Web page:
The NPO Act, which regulates standards of accountability, transparency and governance for NPOs, defines a NPO as a trust, company or other association of persons that is established for a public purpose and does not operate at a profit (i.e. its income and property are not distributable to its members or office bearers, except as reasonable compensation for services rendered).

While voluntary, NPO registration enhances credibility and creates a separate legal personality for an organisation, enabling it, for example, to open a bank account. Registration is also often a prerequisite for accessing various forms of funding. Once registered, in order to retain their status, NPOs are required to comply with the mission and objectives set out in their registered constitutional documents and to submit annual reports to the NPO Directorate.

The South African Revenue Service’s (SARS) Income Tax Act provides for tax exemption for NPOs. However, this does not take effect automatically: a registered NPO must apply separately to SARS for tax exemption. If the application is granted, the NPO will be registered by SARS as a Public Benefit Organisation (PBO), with or without Section 18A approval.  Registering as a PBO is a more rigorous process than registering as an NPO and, once registered, PBOs must operate strictly within the limits of the approval granted by SARS. There are currently more than 15 200 registered Section 18A PBOs in South Africa.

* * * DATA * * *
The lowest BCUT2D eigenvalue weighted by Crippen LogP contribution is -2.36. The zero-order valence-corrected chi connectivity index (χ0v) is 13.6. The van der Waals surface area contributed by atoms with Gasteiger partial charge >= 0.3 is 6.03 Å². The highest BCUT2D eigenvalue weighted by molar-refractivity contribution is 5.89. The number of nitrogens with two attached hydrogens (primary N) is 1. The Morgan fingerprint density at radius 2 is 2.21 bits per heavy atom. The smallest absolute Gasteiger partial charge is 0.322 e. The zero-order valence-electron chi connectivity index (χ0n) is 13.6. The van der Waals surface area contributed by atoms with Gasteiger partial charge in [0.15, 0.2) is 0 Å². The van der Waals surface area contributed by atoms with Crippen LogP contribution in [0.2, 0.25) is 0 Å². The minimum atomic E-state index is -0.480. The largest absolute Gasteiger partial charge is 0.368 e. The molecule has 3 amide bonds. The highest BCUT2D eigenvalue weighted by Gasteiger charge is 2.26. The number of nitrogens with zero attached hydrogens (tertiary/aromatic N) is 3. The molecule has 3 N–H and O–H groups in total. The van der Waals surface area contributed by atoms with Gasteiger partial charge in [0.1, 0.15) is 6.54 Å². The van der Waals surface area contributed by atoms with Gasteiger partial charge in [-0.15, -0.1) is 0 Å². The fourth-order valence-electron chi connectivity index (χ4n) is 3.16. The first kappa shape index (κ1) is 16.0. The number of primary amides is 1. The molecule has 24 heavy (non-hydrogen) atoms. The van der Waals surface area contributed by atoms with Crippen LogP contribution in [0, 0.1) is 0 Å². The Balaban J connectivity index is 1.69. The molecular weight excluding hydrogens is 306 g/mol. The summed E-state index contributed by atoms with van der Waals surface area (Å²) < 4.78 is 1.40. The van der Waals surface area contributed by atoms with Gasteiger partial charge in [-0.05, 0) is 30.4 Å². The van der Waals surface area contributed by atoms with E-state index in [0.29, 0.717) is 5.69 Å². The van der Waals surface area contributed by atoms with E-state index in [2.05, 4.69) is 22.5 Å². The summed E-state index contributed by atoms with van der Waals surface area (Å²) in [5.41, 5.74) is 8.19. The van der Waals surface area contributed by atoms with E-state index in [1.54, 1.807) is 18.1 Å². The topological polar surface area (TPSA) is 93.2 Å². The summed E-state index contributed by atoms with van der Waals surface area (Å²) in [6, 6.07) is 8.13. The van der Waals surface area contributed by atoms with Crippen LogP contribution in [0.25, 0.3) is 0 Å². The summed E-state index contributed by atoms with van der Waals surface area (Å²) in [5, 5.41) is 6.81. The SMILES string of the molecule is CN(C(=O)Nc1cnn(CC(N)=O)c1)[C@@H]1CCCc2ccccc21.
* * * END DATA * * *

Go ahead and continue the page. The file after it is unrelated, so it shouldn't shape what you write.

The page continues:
The national NPO database  

In 2015, the DSD released its Report on the State of South African Registered Non-profit Organisations – a report from the national NPO database which provided a comprehensive overview of the non-profit landscape in South Africa. The report found that:

  • The national NPO database almost doubled in 2014/15, from 65 633 to 136 453 registered organisations. Ninety-three percent of all NPOs in South Africa were registered as voluntary associations, 6% as non-profit companies and 1% as non-profit trusts. Since the release of this report, the DSD NPO Register grew to more than 165 000 registered NPOs.
  • Gauteng was home to the most registered organisations in the country (32.3%), followed by KwaZulu-Natal (19.2%), Limpopo (10.4%) and the Western Cape (10.2%).
  • The largest NPO sectors in South Africa were social services (with 54 392 registered NPOs), development and housing (with 28 534 registered NPOs), religion (with 16 703 registered NPOs) and health (with 11 966 registered NPOs).

 

NPO income

Trialogue’s annual research provides insight into corporate social investment, as well as how NPOs are accessing and using corporate funding. In 2016, NPOs reported receiving 15% of their income from South African companies, 13% from foreign independent donors, and 12% from the South African Government.  Fifty nine percent of NPOs indicated that their income had increased from the previous year, while 27% experienced decreased income.